In Chapter 2 of The End of Me, Kyle Idleman takes a closer look at the context for the Sermon on the Mount, noting the word Matthew uses for crowd really means “a large group of unidentified people.” Over Kyle’s years as a public speaker, he has learned something about large groups of unidentified people: they are crammed with stories of heartache and shattered dreams. Pastor Idleman quips even a convention of department-store Santas would serve as a gathering of sad stories.
Jesus spoke the words “blessed are those who mourn” (Matthew 5:4) in a first-century age of infant mortality, short life spans, hunger, disease, and national humiliation. A significant percentage of Jesus’ audience on that mountain were “those who mourn.” As Pastor Idleman adds, no one in the audience stepped forward to testify, “Yes sir! Mourning rules!”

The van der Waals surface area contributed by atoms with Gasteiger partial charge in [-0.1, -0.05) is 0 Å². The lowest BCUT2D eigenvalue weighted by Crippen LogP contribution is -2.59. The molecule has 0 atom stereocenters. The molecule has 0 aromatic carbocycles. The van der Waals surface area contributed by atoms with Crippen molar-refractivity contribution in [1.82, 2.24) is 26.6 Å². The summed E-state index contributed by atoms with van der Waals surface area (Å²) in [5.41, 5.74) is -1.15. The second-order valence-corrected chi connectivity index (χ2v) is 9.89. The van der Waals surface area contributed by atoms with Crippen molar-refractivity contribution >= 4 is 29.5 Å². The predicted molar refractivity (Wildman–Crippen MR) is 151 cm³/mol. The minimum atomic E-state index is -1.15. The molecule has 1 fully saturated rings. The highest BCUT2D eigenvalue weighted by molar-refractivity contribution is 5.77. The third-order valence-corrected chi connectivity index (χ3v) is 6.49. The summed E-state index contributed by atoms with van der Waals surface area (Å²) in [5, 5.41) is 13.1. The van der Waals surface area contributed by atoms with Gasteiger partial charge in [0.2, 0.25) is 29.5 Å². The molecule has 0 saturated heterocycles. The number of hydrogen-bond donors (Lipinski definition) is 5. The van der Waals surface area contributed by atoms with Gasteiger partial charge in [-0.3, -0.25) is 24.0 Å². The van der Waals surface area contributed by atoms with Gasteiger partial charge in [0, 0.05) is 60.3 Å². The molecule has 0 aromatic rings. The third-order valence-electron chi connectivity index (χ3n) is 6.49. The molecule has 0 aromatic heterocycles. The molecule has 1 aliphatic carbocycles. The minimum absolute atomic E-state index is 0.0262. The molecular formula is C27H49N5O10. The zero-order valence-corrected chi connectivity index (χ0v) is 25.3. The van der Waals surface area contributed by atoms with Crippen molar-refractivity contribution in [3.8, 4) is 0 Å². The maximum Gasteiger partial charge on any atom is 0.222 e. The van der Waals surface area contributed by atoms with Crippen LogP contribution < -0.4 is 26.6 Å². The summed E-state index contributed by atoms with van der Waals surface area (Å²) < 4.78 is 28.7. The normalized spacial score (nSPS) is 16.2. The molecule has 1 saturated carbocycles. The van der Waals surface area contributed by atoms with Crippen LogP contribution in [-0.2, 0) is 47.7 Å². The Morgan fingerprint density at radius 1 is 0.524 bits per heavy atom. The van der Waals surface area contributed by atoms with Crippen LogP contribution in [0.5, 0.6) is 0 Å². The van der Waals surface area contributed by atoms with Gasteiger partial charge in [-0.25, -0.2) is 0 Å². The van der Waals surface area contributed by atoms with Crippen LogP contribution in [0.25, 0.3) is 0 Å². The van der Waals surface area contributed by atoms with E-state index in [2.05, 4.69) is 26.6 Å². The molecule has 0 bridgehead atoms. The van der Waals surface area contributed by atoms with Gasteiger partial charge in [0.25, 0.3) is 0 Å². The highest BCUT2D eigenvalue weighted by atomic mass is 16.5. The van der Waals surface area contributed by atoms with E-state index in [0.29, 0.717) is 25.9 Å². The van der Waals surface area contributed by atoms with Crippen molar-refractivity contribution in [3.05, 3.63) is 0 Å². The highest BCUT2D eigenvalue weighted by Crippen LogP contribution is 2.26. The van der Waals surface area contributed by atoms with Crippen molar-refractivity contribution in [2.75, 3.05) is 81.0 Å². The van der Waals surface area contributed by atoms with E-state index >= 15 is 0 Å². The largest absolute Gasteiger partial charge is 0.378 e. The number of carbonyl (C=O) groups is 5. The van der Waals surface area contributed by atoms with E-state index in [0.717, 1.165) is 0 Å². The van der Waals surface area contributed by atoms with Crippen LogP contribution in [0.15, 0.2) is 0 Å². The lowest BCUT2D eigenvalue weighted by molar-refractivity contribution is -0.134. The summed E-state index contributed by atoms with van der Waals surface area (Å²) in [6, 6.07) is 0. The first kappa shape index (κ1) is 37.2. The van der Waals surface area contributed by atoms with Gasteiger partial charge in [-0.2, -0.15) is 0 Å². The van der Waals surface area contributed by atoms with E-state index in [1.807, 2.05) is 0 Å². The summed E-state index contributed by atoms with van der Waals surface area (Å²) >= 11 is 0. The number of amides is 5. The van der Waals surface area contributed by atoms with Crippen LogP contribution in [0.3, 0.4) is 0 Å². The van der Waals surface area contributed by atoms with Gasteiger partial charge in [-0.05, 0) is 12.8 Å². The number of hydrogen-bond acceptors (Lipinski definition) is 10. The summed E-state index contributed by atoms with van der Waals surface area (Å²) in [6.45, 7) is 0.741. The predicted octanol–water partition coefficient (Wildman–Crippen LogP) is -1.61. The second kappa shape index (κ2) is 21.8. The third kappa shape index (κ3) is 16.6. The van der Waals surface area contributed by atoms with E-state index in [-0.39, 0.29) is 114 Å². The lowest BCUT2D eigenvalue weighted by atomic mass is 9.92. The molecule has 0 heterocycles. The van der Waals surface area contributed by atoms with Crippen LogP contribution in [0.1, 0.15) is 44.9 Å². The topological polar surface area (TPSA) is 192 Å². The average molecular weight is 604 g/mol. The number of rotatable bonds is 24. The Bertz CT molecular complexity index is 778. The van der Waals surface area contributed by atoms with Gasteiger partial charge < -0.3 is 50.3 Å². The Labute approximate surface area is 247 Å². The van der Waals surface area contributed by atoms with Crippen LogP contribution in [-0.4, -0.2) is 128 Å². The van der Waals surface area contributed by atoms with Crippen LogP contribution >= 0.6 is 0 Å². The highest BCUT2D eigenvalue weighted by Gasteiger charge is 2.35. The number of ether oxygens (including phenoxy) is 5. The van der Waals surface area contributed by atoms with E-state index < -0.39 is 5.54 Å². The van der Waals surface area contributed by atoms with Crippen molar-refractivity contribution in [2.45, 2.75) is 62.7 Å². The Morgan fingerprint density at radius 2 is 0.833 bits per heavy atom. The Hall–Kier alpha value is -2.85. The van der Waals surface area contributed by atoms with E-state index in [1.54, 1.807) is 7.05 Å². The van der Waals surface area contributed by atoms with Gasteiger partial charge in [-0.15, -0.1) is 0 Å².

Kyle previously has stated that Jesus was speaking in paradoxes, but it seems like “blessed are those who mourn” crosses the line from paradox territory to Ludicrous-ville or Contradiction-land. How can the sad possibly be happy?
A nice start, Kyle offers, would be to come to an understanding of what Jesus is thinking when He uses the word mourn. In the next blog Kyle discusses mourning the true circumstances of life, defined as “dream busters that awaken us at the worst time.”
Today’s question: What Bible verses bring you the greatest comfort following your vocation loss? Please share.
Coming Monday: the Thanksgiving Short Meditation, “Thanksliving”
Tomorrow’s blog: “Blessing comes from the inside”